Jennifer Wilck is my guest author for today.
Tell us about your latest project.
My latest project is Skin Deep, which is published by Whiskey Creek Press and coming out in November. It’s a contemporary romance. Here’s a quick blurb:
The last thing Valerie needs, after escaping an abusive marriage to an alcoholic and rebuilding her life, is a broody, secretive, standoffish man. But that’s exactly what she gets when she becomes a makeup artist on the set of a hit sitcom and draws the attention of the series’ star.
John Samuels hides a terrible past—a life of abuse and neglect. A successful acting career and the affection and support of cast, crew and friends, does nothing to convince him that he is anything other than an unlovable monster.
Will he learn that the life he’s been living has been built on a lie or will he be doomed to repeat the sins of his father?
Do you have any quirks to how you write?
Well, I think it’s perfectly normal, but apparently, my definition differs from the rest of the world’s! Smile I’m very secretive about my writing.
My husband knows that I’m writing, but I don’t let him read anything until it’s published, and even then, I leave the room when he reads anything of mine.
Even my parents didn’t know I was writing a book until I showed them the letter from my publisher offering me a contract. That made for some awkward moments, but luckily for me they were so excited that they didn’t give me a hard time. I guess I don’t want to show anyone anything until I’m sure it’s good. Although I now have a critique partner, Jan, who is awesome and she reviewed and edited Skin Deep for me after I’d finished writing it and before I submitted it to publishers. It was my first attempt at using critique partners and now I show her everything I write.
How do you find the whole publishing process, in a season where things are changing and self-publishing is rapidly becoming more favourable are you still happy to be traditionally published?
I’m finding the publishing process fascinating. Although I write because I love it, rather than with the sole goal of being published, it’s always been in the back of my mind, and to go through the process is a lot of fun and a tremendous learning experience. I am very happy to be traditionally published, because I think it’s really important to have extra eyes view your work, provide editing and formatting help, cover art, etc. It’s very difficult to do that yourself, at least, it would be difficult for me. No matter how many times I look something over, I still miss things because I’m too close to it.
For other people who don’t want to self-publish yet or are unsure what would be the advice you’d give them to help them get published?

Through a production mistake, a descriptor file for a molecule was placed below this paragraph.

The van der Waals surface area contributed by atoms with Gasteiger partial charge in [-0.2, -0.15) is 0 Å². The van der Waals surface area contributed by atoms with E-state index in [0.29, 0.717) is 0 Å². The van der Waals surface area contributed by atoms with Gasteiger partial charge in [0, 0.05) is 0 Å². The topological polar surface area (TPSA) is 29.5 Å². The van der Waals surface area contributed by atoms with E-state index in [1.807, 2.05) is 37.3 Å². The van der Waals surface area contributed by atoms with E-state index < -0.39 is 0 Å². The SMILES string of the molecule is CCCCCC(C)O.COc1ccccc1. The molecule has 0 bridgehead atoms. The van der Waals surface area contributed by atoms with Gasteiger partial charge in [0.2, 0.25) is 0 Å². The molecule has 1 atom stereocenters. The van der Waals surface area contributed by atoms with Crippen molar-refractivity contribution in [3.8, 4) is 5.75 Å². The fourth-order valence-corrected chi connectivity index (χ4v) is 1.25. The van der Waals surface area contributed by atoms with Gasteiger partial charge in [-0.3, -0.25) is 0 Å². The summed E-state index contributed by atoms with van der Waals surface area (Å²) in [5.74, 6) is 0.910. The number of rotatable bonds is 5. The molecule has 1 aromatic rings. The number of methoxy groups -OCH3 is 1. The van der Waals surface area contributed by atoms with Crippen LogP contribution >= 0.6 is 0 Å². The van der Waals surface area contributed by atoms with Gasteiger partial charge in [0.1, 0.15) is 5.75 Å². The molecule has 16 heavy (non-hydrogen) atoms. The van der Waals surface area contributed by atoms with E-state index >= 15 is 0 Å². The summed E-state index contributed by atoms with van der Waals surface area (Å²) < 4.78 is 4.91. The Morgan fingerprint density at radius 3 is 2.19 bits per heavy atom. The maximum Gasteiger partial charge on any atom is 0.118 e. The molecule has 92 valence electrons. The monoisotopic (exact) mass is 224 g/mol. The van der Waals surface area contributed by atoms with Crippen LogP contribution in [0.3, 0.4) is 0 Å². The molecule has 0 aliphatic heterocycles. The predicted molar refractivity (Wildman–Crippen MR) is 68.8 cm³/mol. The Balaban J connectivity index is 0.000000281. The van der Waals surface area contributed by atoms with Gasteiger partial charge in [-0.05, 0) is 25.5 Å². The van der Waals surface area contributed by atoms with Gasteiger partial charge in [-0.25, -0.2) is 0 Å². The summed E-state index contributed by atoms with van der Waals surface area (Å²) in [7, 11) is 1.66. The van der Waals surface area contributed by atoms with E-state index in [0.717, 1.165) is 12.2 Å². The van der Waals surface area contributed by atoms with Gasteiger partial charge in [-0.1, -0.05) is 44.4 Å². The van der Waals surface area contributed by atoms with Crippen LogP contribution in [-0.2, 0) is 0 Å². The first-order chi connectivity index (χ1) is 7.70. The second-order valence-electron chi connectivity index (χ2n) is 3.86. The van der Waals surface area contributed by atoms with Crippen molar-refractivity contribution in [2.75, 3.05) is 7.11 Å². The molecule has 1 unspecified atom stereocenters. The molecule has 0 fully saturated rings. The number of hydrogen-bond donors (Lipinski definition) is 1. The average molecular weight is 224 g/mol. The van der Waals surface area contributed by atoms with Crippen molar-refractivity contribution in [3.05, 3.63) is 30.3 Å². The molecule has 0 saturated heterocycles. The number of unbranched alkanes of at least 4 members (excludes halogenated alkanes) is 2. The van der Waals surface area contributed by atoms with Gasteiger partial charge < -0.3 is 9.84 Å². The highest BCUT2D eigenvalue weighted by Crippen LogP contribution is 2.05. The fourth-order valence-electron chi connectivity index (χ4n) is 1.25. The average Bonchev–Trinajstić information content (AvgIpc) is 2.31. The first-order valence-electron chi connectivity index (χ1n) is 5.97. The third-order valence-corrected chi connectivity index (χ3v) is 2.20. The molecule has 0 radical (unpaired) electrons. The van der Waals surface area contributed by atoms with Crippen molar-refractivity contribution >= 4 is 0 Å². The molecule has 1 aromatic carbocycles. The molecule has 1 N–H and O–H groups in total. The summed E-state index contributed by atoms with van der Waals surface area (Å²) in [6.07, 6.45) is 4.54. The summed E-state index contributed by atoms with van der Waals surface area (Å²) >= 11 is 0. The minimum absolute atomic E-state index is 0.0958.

Just to be persistent. Don’t give up and be willing to explore many publishing options. You might not want to take advantage of all of them, but the more you know, the better equipped you are to be in this industry. And be nice to everyone you meet on social media, etc. It’s a small world and you don’t want to burn any bridges or get a bad reputation by something you say.
Are there any of your characters you particularly relate to, if there is, who and why?
My characters are fictional, although I try to include a little something of me or from my life in each story. For example, in Skin Deep, the family goes to the Meadowlands Racetrack over the Thanksgiving holiday. That’s their tradition and it was my family’s too. It kind of makes me sound like a degenerate, but it was a lot of fun looking at the horses and trying to guess who would win—I have a lot of fond memories from doing that and I tried to include those in this book. I like strong male and female characters who each have vulnerabilities but who can compliment each other and support each other when needed.
Would you still write if there was no financial need to, and if not what would you do instead?
Absolutely! I write because I love it! Publishing is a bonus, but I write my stories because I have characters talking in my head and I need to write them down. I love the stories I write and I hope others do too, but if I don’t get them published, that’s okay. It’s very fulfilling and satisfying to see a story through from beginning to end.
What are you planning on doing next/What else are you up to?
I’m currently writing another contemporary romance, but this one has a Jewish theme. It takes place during the holiday of Purim and has to do with hiding one’s identity or true self. If I can ever finish editing it, I’m hoping to submit it to publishers in the spring.
It sounds like you do a lot of self editing even if you do get some help, is that something you hope you’ll do less as you publish more or do you think you’ll always spend as much time editing yourself?
No, I’ll always edit my own things in addition to having others look at it. I think you have to. No one person is perfect and books benefit from many different editors.
If you want to find out more about Jennifer then check out her website.